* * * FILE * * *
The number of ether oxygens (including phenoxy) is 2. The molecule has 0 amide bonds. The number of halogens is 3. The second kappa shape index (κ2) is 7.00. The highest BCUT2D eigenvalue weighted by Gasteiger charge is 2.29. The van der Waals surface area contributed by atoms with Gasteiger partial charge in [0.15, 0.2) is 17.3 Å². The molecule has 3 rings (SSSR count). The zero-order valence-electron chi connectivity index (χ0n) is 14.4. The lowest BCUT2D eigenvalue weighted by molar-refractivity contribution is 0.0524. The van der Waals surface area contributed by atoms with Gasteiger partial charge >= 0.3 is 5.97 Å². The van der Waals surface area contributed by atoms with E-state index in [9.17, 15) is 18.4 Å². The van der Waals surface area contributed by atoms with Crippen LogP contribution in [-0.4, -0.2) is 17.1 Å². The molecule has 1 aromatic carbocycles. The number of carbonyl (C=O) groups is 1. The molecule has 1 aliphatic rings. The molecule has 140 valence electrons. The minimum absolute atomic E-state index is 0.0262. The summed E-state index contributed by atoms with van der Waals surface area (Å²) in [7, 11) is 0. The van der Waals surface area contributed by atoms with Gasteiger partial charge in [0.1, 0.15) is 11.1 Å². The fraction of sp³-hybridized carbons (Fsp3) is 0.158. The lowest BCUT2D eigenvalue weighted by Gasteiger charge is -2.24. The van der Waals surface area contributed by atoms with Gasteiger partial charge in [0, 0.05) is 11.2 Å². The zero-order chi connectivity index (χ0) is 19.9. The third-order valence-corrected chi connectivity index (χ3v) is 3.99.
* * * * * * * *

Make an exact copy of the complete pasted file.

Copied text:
The number of ether oxygens (including phenoxy) is 2. The molecule has 0 amide bonds. The number of halogens is 3. The second kappa shape index (κ2) is 7.00. The highest BCUT2D eigenvalue weighted by Gasteiger charge is 2.29. The van der Waals surface area contributed by atoms with Gasteiger partial charge in [0.15, 0.2) is 17.3 Å². The molecule has 3 rings (SSSR count). The zero-order valence-electron chi connectivity index (χ0n) is 14.4. The lowest BCUT2D eigenvalue weighted by molar-refractivity contribution is 0.0524. The van der Waals surface area contributed by atoms with Gasteiger partial charge >= 0.3 is 5.97 Å². The van der Waals surface area contributed by atoms with E-state index in [9.17, 15) is 18.4 Å². The van der Waals surface area contributed by atoms with Crippen LogP contribution in [-0.4, -0.2) is 17.1 Å². The molecule has 1 aromatic carbocycles. The number of carbonyl (C=O) groups is 1. The molecule has 1 aliphatic rings. The molecule has 140 valence electrons. The minimum absolute atomic E-state index is 0.0262. The summed E-state index contributed by atoms with van der Waals surface area (Å²) in [7, 11) is 0. The van der Waals surface area contributed by atoms with Gasteiger partial charge in [0.1, 0.15) is 11.1 Å². The fraction of sp³-hybridized carbons (Fsp3) is 0.158. The lowest BCUT2D eigenvalue weighted by Gasteiger charge is -2.24. The van der Waals surface area contributed by atoms with Gasteiger partial charge in [0, 0.05) is 11.2 Å². The zero-order chi connectivity index (χ0) is 19.9. The third-order valence-corrected chi connectivity index (χ3v) is 3.99.